Marci McDonald, who has won many prizes and held many prestigious positions in Canadian journalism, has just released a very bad book on what she posits is an increasingly menacing Religious Right in Canada.
Let’s start with the title: The Armaggedon Factor. Notice, as if you couldn’t, the hysterical title conveying the usual stock-in-trade of contemporary journalism: FEAR! FEAR…and how it can kill your family! More news at 11! (HT: The Colbert Report)
It doesn’t get better. I’m wading through its confused prose, bad arguments, lack of specificity and evidence, and preposterous paranoia and intend to write more soon.
(Two quick examples, though, lest I be accused of a drive-by shooting:
#1: “[Ralph] Reed’s Christian Coalition controlled both Houses of Congress” in the 1990s. No serious scholar of American politics would make such an assertion and Ms. McDonald adduces not a single shred of proof nor even an authoritative source for such a preposterous notion. Her notes indicate that her main sources for such generalizations are the widely discredited screeds by Goldberg, Hedges, and Phillips–yellow journalism of the same alarmist school.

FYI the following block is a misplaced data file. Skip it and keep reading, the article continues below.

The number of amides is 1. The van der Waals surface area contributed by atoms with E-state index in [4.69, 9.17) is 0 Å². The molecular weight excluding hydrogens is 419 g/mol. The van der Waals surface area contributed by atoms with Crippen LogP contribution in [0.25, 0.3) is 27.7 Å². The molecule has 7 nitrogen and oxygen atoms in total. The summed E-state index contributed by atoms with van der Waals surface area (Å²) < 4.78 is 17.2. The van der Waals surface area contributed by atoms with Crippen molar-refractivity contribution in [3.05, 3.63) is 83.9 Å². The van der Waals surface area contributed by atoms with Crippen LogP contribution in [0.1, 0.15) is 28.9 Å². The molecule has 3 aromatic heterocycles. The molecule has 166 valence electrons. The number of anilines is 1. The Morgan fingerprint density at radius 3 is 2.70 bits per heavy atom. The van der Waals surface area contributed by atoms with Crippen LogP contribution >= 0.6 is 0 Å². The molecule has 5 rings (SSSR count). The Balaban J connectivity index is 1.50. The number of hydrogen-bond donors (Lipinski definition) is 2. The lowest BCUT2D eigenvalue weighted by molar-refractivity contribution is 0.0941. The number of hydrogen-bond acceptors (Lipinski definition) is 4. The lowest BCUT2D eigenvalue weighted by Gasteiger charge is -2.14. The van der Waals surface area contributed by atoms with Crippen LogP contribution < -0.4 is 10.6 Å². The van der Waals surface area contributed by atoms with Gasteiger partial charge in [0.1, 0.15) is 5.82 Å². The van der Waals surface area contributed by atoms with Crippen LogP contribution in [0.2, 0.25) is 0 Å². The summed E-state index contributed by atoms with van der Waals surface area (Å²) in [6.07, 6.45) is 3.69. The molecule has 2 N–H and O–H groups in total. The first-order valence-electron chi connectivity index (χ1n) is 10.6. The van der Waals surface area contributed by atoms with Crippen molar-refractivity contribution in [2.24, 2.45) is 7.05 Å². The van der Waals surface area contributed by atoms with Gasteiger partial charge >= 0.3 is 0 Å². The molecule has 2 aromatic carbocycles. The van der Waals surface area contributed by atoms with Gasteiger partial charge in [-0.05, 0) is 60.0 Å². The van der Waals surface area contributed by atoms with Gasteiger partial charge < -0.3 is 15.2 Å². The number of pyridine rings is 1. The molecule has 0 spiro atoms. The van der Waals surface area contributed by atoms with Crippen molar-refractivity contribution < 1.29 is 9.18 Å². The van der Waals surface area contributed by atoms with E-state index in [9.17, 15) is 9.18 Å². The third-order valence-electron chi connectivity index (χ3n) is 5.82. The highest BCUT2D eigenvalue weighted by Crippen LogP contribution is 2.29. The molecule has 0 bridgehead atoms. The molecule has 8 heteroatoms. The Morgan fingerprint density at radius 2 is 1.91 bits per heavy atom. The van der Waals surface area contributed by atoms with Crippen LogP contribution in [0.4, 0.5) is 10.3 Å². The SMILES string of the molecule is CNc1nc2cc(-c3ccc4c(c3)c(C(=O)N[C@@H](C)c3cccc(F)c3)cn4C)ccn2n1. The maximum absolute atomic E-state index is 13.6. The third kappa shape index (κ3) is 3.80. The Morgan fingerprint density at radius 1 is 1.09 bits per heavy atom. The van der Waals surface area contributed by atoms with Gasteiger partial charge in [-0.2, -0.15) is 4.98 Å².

#2: Ms. McDonald asserts the plausible thesis that post-Quiet Revolution Quebec is the most secular society in Canada, but her “proof” of it is bizarre: “its birth and marriage rates are the lowest and its abortion rates the highest in the country.” Such a characterization sounds, ironically enough, as if it is a charge levelled by fundamentalist Charles McVety himself: secularity is best defined–not by lack of church attendance, the usual sociological metric, nor by a lack of public influence or privilege enjoyed by churches and their clergy, the usual historical reference point–but by being against marriage and for abortion. “Aha!” one can hear McVety chortle with glee: “Just like I’ve always said!”)
As I say, I’ll mount a more systematic case soon. In the meanwhile, however, some bloggers have already noticed that Ms. McDonald is getting basic facts wrong . . . or misinterpreting what facts she has. (It’s like shooting fish in a barrel: Time magazine’s famous cover didn’t assert that “God Is Dead” but asked, “Is God Dead?” and it came out in 1966, not in the 1980s, as Ms. McDonald avers. Big deal, you say? Well, when the easy-to-check facts are wrong, how do you believe the ones that aren’t?)